Brush up your basic bidding – Overcalls

When you've been playing bridge for a while, it's very tempting to experiment with new conventions, but it's actually much more valuable to ensure that you're playing a simple system properly, and giving accurate and useful information to your partner. Familiarity breeds contempt, and players often forget the principles on which the bidding rules they were taught were based, so it's a good idea to refresh your memory occasionally.

Suit Overcalls

When the opponents have opened the bidding, it's usually only worth competing if you are (a) very strong, or (b) have a good quality long suit, or both. The sort of flat hand on which you would have opened a (12-14) 1NT is often better suited to defence.

A simple suit overcall doesn't require very many points, but it promises a good quality suit of at least 5 cards. If you're considering whether or not to overcall, always ask yourself "if my partner ends up on opening lead, do I want him to lead this suit?" If you overcall on J10976 and your partner dutifully leads that suit, declarer may be able to cash AKQ and discard a loser in another suit in where your side holds the top cards. Without your overcall, partner may well choose a much better lead.

Measuring 'Quality'

To get a rough idea of the quality of a suit, you add the number of cards in the suit to the number of honours in the suit, only counting a Jack as an honour if you have a higher honour as well.

For example, AK875 is quality 7 (5 cards with 2 honours), AKJ763 is quality 9, but J10976 is only quality 5.

A simple suit overcall requires:

  • At the one-level: 8-16 HCP (High Card Points) and a 5+ card suit of quality at least 7
  • At the two-level: 10-16 HCP and a 5+ card suit of quality at least 8

But note:

  1. Do not overcall at the two-level if you can overcall at the one-level unless your hand meets all the criteria for a jump overcall.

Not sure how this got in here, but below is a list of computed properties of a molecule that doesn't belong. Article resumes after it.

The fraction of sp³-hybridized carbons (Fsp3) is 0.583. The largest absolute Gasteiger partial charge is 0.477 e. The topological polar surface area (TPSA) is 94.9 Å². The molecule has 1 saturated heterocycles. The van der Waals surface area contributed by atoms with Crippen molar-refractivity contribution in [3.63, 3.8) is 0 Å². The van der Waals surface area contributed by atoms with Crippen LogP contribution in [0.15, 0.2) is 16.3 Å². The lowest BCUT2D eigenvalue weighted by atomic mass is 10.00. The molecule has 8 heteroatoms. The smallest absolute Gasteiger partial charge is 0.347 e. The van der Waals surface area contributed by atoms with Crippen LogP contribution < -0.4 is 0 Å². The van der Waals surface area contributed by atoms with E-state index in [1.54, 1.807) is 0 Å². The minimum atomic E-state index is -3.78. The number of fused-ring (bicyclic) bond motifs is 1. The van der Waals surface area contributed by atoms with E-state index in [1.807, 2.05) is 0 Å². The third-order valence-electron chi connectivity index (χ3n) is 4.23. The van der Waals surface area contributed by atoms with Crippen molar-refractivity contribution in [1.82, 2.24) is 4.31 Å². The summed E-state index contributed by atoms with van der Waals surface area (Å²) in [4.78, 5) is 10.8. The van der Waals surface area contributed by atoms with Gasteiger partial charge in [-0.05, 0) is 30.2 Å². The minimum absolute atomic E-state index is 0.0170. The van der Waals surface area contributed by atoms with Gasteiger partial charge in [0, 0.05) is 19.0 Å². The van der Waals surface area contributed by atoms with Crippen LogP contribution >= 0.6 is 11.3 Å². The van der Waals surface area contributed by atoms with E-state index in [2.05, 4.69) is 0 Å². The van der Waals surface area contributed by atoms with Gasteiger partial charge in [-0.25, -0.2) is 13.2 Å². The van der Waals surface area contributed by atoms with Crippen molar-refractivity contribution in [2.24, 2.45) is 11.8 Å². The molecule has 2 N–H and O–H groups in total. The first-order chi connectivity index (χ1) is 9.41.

2. With 17+ HCP, double first and show your suit on the next round. That tells partner that you doubled because you were too strong to overcall.

Jump overcalls

There are three main types of jump overcalls:

  • weak (approx 5-10 HCP)
  • intermediate (approx 11-16)
  • strong (approx 15-18)

It's important to agree with your partner which type you are going to play!

But… All jump overcalls promise at least 6 cards in the suit.

Weak, Intermediate or Strong?

How do you decide which type of jump overcalls to play? Very few people choose strong ones, because that type of hand occurs so rarely, so the choice is really between intermediate and weak.

Standard English Acol uses intermediate jump overcalls, so that's what most of you will have learnt, and there's a lot to be said in their favour. They're fairly safe, because you only jump when you have a reasonable number of points, and they give your partner a lot of information in one go:

You would have opened the bidding if the opponents hadn't got in first.

You have a good quality suit of at least 6 cards.

You have no more than 16 HCP.

This should help partner to decide whether or not it's worth bidding on.